Birch Bark Covering

Birch Bark Covering

The birch bark covering involves a lot more work than the hide. In the past, birch bark was gathered in the woods whenever the opportunity arose, not necessarily during the time of the construction of the dwelling. The covering requires four materials: Birch bark strips, tree roots, tree gum and fish oil. The men gathered the birch bark while the women produced the roots and tree gum.

Tree root preparation:

  1. Roots about half an inch in diameter are gathered.
  2. The roots are thrown into the fire. They are taken out and cut in half just before they burn.
  3. The roots are then cut into two more halves, producing four strips of string. The middle part of the root is removed – only the outside is used. Place the roots that are to be used in hot water.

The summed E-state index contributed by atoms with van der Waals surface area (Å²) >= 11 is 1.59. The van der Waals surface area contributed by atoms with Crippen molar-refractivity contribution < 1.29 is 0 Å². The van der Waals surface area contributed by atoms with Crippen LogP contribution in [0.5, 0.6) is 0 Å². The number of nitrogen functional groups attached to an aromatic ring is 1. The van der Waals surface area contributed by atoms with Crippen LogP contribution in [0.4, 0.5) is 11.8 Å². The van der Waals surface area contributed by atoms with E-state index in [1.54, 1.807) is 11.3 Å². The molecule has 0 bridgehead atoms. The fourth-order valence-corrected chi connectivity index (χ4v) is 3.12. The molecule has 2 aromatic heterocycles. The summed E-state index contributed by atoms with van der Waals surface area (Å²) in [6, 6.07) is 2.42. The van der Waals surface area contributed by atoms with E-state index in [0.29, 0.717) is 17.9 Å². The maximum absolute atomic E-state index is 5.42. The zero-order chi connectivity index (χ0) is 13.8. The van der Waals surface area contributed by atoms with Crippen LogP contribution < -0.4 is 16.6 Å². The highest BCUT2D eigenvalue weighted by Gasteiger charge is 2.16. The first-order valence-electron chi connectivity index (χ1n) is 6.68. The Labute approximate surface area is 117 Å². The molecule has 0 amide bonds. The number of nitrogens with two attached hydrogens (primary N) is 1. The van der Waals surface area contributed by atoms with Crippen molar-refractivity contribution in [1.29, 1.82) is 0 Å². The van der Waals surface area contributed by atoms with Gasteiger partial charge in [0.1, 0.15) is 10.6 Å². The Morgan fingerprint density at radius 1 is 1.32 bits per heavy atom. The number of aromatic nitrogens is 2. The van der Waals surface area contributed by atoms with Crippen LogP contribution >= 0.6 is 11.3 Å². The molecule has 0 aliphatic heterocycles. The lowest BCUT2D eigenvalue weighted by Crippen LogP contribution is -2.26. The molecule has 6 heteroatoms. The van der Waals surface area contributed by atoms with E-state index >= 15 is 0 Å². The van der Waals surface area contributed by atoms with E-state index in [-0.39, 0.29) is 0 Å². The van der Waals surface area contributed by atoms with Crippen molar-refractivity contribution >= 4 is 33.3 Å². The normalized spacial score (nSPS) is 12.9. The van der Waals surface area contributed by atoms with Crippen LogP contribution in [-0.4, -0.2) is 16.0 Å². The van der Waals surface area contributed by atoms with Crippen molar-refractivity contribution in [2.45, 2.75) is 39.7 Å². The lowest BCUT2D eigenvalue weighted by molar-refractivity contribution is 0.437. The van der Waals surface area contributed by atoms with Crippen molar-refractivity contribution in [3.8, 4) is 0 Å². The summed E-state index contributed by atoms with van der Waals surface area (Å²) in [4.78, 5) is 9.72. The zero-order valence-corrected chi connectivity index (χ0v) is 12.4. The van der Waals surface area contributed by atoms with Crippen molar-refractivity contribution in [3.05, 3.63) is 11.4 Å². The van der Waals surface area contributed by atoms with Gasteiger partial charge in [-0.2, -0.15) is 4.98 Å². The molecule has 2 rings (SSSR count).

To sew the birch bark together, make small holes along the edge of the bark. Two strips of “string” are used such that both pass through the same hole, but from opposite sides of the bark. After sewing the birch bark, there are always small openings in the stitches through rainwater may leak. Tree gum is applied to the stitches to fill in the holes.

Tree gum preparation:

  1. Gum is scraped off trees and placed in a container.
  2. The container is heated until the gum gets very hot and liquefies.
  3. The liquid is poured into a sack with small holes. The sack is twisted until pure gums leaks through the holes.
  4. The pure gum is poured into another container and boiled for a long time.
  5. After a while fish oil (preferably whitefish, pike or sturgeon) is mixed with the boiling tree gum.
  6. A certain amount of fish oil is needed in the mixture for it to do a good job of filling in the holes. If the mixture is wrong, it won't stick. So it is repeatedly tested. To do this, the mixture is spread onto a flat surface (birch bark) and dunked into cold water until it hardens. Once it hardens, a rock is rubbed against the mixture. If it comes off, it is not ready. This procedure is repeated until the mixture sticks to the flat surface after rubbing it with a rock. Once it is applied to the stitches, it never comes off.